Unless you’re willing to risk losing an ADA reasonable accommodations lawsuit, don’t wait to define the essential functions of your employees’ jobs.
Courts frequently defer to employers that have clearly spelled out both essential and nonessential job functions before a disabled employee requests an accommodation. However, they often view with suspicion attempts to create essential functions after a request has been made.
If you haven’t already done so, add this to your to-do list: Create job descriptions that specify essential and nonessential functions. Then revise your employee handbook and policies to reflect the changes.
Recent case: Karin worked for Farmers State Bank of Hartland as the loan processor. Part of her job also involved auditing the bank’s compliance with federal lending laws. It was a full-time, salaried position.
She was diagnosed with multiple sclerosis in 2004 and experienced a severe relapse in 2006 that caused fatigue, impaired mobility, balance problems and discomfort. She began making more frequent trips to her medical caregivers.
By the following summer, Karin believed she needed reasonable accommodations for her condition. She requested permission to attend medical appointments during regular banking hours, along with more flexible hours so she could work weekends and evenings. Some of her requests were approved.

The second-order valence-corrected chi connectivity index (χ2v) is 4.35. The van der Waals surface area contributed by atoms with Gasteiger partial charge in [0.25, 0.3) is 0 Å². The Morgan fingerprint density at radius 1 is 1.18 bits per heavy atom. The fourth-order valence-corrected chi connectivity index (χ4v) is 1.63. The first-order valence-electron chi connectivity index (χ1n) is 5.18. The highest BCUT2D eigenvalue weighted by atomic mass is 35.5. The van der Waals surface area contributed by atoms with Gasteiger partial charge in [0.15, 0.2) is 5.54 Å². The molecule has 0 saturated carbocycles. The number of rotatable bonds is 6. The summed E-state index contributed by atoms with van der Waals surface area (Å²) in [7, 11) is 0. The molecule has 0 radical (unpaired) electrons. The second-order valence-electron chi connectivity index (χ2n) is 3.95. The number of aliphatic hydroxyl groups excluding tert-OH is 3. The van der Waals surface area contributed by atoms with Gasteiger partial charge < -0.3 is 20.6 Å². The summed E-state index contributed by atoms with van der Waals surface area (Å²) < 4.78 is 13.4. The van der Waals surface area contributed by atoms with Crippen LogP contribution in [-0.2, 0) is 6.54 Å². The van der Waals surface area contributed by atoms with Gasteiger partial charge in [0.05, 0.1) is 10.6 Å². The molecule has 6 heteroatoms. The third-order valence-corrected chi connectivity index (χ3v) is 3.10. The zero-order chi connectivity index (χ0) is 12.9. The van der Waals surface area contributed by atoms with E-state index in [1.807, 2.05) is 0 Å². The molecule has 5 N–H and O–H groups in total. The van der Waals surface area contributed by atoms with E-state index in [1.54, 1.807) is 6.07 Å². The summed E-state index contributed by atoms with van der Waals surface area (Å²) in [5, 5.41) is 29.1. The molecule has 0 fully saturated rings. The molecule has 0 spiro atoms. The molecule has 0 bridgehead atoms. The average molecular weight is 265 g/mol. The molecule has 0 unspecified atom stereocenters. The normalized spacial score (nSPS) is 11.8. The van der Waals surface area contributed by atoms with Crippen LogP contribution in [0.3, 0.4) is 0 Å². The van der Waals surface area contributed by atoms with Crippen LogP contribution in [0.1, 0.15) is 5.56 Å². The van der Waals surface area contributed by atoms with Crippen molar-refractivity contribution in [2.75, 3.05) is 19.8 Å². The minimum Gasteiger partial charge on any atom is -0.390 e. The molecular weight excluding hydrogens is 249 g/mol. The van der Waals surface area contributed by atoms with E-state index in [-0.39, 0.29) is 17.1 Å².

By fall, the bank decided it wanted to change Karin from a salaried employee to an hourly one. It also demanded that she sign off on several medical releases. Karin then filed an EEOC complaint.
Then controversy erupted over a compliance audit Karin completed. She found that the bank’s significant violations had declined, but its overall violations increased. The bank then terminated Karin, ostensibly because it disagreed with her audit methods.
Karin sued, alleging disability discrimination, failure to accommodate and retaliation for engaging in protected activity.
The bank defended its actions by arguing that Karin, even if she were disabled, wasn’t protected by the ADA because she couldn’t perform the essential functions of her job. The bank defined those as being present during normal banking hours.
The only problem with that argument was that it had never defined Karin’s essential functions before she began requesting reasonable accommodations. Neither her job description nor the employee handbook listed banking hours as essential.
The court said a jury should decide whether keeping regular hours was an essential function of Karin’s job.
In addition, Karin’s attorneys uncovered a series of emails (sent well before the audit) suggesting she was being set up for discharge after her condition worsened. One email questioned whether it would be a waste of money to send her to training or set a goal list for her if “this is a done deal.” Another email stated that a supervisor was reassigning tasks so that when “she leaves at that point then we are somewhat prepared.”
As far as retaliation, the lawyers pointed to Karin’s testimony that she was informed her lending authority was revoked because she “could not be trusted.” That happened after she filed her initial EEOC complaint.
The court said the case should go to trial. (Wandersee v. Farmers State Bank of Hartland, No. 10-4159, DC MN, 2012)
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